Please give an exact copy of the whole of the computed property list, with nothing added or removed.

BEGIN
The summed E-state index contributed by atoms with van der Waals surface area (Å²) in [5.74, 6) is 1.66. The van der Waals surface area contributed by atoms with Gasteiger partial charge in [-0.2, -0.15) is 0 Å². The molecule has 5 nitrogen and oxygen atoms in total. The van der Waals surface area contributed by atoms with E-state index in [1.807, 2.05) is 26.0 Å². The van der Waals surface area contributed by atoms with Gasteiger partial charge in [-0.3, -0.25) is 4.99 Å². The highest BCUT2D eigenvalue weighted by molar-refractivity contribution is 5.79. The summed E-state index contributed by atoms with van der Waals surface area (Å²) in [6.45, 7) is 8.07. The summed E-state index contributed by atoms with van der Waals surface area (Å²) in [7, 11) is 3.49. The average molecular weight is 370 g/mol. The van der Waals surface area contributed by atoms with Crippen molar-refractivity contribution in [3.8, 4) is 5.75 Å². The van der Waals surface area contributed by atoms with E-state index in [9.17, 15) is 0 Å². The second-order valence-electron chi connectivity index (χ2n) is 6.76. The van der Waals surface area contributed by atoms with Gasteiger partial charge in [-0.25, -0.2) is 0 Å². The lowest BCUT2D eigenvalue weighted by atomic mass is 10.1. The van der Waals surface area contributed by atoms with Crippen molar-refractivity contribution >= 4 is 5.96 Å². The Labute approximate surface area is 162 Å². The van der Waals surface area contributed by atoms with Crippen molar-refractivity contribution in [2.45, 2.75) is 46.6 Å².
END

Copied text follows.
The summed E-state index contributed by atoms with van der Waals surface area (Å²) in [5.74, 6) is 1.66. The van der Waals surface area contributed by atoms with Gasteiger partial charge in [-0.2, -0.15) is 0 Å². The molecule has 5 nitrogen and oxygen atoms in total. The van der Waals surface area contributed by atoms with E-state index in [1.807, 2.05) is 26.0 Å². The van der Waals surface area contributed by atoms with Gasteiger partial charge in [-0.3, -0.25) is 4.99 Å². The highest BCUT2D eigenvalue weighted by molar-refractivity contribution is 5.79. The summed E-state index contributed by atoms with van der Waals surface area (Å²) in [6.45, 7) is 8.07. The summed E-state index contributed by atoms with van der Waals surface area (Å²) in [7, 11) is 3.49. The average molecular weight is 370 g/mol. The van der Waals surface area contributed by atoms with Crippen molar-refractivity contribution in [3.8, 4) is 5.75 Å². The van der Waals surface area contributed by atoms with E-state index in [9.17, 15) is 0 Å². The second-order valence-electron chi connectivity index (χ2n) is 6.76. The van der Waals surface area contributed by atoms with Gasteiger partial charge in [-0.25, -0.2) is 0 Å². The lowest BCUT2D eigenvalue weighted by atomic mass is 10.1. The van der Waals surface area contributed by atoms with Crippen molar-refractivity contribution >= 4 is 5.96 Å². The Labute approximate surface area is 162 Å². The van der Waals surface area contributed by atoms with Crippen molar-refractivity contribution in [2.45, 2.75) is 46.6 Å².